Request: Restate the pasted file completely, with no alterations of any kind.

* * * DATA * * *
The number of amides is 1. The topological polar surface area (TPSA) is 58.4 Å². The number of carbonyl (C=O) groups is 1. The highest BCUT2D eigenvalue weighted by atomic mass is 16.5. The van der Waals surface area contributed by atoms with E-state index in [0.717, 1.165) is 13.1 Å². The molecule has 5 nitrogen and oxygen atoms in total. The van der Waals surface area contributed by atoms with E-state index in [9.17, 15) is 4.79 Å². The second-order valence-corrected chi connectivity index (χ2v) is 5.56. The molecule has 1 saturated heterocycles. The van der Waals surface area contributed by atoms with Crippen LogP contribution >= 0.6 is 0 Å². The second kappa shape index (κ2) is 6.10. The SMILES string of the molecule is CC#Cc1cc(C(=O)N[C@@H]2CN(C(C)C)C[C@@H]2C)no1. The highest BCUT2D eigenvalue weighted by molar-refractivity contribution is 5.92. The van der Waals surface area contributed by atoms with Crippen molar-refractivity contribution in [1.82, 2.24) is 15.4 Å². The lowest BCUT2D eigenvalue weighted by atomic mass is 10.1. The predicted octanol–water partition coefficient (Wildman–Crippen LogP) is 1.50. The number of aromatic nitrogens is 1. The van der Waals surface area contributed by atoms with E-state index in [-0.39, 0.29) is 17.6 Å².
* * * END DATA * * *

The number of amides is 1. The topological polar surface area (TPSA) is 58.4 Å². The number of carbonyl (C=O) groups is 1. The highest BCUT2D eigenvalue weighted by atomic mass is 16.5. The van der Waals surface area contributed by atoms with E-state index in [0.717, 1.165) is 13.1 Å². The molecule has 5 nitrogen and oxygen atoms in total. The van der Waals surface area contributed by atoms with E-state index in [9.17, 15) is 4.79 Å². The second-order valence-corrected chi connectivity index (χ2v) is 5.56. The molecule has 1 saturated heterocycles. The van der Waals surface area contributed by atoms with Crippen LogP contribution >= 0.6 is 0 Å². The second kappa shape index (κ2) is 6.10. The SMILES string of the molecule is CC#Cc1cc(C(=O)N[C@@H]2CN(C(C)C)C[C@@H]2C)no1. The highest BCUT2D eigenvalue weighted by molar-refractivity contribution is 5.92. The van der Waals surface area contributed by atoms with Crippen molar-refractivity contribution in [1.82, 2.24) is 15.4 Å². The lowest BCUT2D eigenvalue weighted by atomic mass is 10.1. The predicted octanol–water partition coefficient (Wildman–Crippen LogP) is 1.50. The number of aromatic nitrogens is 1. The van der Waals surface area contributed by atoms with E-state index in [-0.39, 0.29) is 17.6 Å².